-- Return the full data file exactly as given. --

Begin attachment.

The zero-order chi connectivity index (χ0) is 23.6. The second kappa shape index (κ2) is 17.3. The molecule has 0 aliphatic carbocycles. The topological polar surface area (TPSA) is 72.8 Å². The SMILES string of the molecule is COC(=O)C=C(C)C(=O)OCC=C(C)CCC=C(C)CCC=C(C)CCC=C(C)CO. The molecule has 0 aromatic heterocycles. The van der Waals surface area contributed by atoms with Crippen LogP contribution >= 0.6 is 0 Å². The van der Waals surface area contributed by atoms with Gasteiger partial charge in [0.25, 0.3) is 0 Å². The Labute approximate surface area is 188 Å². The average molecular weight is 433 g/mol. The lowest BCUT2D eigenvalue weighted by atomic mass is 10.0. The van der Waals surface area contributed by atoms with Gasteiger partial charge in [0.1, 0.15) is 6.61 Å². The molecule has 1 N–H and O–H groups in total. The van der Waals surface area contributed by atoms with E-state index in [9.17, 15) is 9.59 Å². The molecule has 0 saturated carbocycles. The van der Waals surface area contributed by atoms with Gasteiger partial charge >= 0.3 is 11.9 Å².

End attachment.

The zero-order chi connectivity index (χ0) is 23.6. The second kappa shape index (κ2) is 17.3. The molecule has 0 aliphatic carbocycles. The topological polar surface area (TPSA) is 72.8 Å². The SMILES string of the molecule is COC(=O)C=C(C)C(=O)OCC=C(C)CCC=C(C)CCC=C(C)CCC=C(C)CO. The molecule has 0 aromatic heterocycles. The van der Waals surface area contributed by atoms with Crippen LogP contribution >= 0.6 is 0 Å². The van der Waals surface area contributed by atoms with Gasteiger partial charge in [0.25, 0.3) is 0 Å². The Labute approximate surface area is 188 Å². The average molecular weight is 433 g/mol. The lowest BCUT2D eigenvalue weighted by atomic mass is 10.0. The van der Waals surface area contributed by atoms with Gasteiger partial charge in [0.1, 0.15) is 6.61 Å². The molecule has 1 N–H and O–H groups in total. The van der Waals surface area contributed by atoms with E-state index in [9.17, 15) is 9.59 Å². The molecule has 0 saturated carbocycles. The van der Waals surface area contributed by atoms with Gasteiger partial charge >= 0.3 is 11.9 Å².